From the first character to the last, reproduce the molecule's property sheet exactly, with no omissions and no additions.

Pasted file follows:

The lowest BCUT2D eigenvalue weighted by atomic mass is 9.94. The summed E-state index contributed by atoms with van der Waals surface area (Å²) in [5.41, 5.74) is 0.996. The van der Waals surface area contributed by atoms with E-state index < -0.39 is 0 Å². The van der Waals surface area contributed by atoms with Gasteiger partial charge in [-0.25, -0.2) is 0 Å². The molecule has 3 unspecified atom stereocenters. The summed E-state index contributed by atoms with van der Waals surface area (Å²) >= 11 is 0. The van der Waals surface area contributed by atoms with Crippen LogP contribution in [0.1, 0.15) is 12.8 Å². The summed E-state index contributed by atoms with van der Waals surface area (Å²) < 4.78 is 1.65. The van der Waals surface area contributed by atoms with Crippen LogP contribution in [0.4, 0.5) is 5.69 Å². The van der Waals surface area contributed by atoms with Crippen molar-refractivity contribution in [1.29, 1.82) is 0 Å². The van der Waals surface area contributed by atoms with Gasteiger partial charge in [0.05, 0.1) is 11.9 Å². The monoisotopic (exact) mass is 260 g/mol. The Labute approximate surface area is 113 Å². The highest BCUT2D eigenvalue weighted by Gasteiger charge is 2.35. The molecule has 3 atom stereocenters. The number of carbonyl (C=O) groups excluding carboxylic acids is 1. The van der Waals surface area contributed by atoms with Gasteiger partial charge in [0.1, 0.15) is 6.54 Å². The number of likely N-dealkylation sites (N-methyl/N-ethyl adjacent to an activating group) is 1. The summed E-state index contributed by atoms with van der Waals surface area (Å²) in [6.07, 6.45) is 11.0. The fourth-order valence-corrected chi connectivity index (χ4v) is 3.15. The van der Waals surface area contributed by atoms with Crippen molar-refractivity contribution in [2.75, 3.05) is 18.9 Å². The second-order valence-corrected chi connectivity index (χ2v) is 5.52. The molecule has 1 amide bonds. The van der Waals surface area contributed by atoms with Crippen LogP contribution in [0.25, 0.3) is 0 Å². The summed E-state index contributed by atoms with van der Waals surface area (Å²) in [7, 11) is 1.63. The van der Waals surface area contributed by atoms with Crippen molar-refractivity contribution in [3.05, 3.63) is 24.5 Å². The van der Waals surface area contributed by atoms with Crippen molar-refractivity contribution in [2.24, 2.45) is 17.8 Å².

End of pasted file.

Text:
The lowest BCUT2D eigenvalue weighted by atomic mass is 9.94. The summed E-state index contributed by atoms with van der Waals surface area (Å²) in [5.41, 5.74) is 0.996. The van der Waals surface area contributed by atoms with E-state index < -0.39 is 0 Å². The van der Waals surface area contributed by atoms with Gasteiger partial charge in [-0.25, -0.2) is 0 Å². The molecule has 3 unspecified atom stereocenters. The summed E-state index contributed by atoms with van der Waals surface area (Å²) >= 11 is 0. The van der Waals surface area contributed by atoms with Crippen LogP contribution in [0.1, 0.15) is 12.8 Å². The summed E-state index contributed by atoms with van der Waals surface area (Å²) < 4.78 is 1.65. The van der Waals surface area contributed by atoms with Crippen LogP contribution in [0.4, 0.5) is 5.69 Å². The van der Waals surface area contributed by atoms with Crippen molar-refractivity contribution in [1.29, 1.82) is 0 Å². The van der Waals surface area contributed by atoms with Gasteiger partial charge in [0.05, 0.1) is 11.9 Å². The monoisotopic (exact) mass is 260 g/mol. The Labute approximate surface area is 113 Å². The highest BCUT2D eigenvalue weighted by Gasteiger charge is 2.35. The molecule has 3 atom stereocenters. The number of carbonyl (C=O) groups excluding carboxylic acids is 1. The van der Waals surface area contributed by atoms with Gasteiger partial charge in [0.1, 0.15) is 6.54 Å². The number of likely N-dealkylation sites (N-methyl/N-ethyl adjacent to an activating group) is 1. The summed E-state index contributed by atoms with van der Waals surface area (Å²) in [6.07, 6.45) is 11.0. The fourth-order valence-corrected chi connectivity index (χ4v) is 3.15. The van der Waals surface area contributed by atoms with Crippen molar-refractivity contribution in [2.75, 3.05) is 18.9 Å². The second-order valence-corrected chi connectivity index (χ2v) is 5.52. The molecule has 1 amide bonds. The van der Waals surface area contributed by atoms with Crippen LogP contribution in [0.25, 0.3) is 0 Å². The summed E-state index contributed by atoms with van der Waals surface area (Å²) in [7, 11) is 1.63. The van der Waals surface area contributed by atoms with Crippen molar-refractivity contribution in [3.05, 3.63) is 24.5 Å². The van der Waals surface area contributed by atoms with Crippen molar-refractivity contribution in [2.24, 2.45) is 17.8 Å².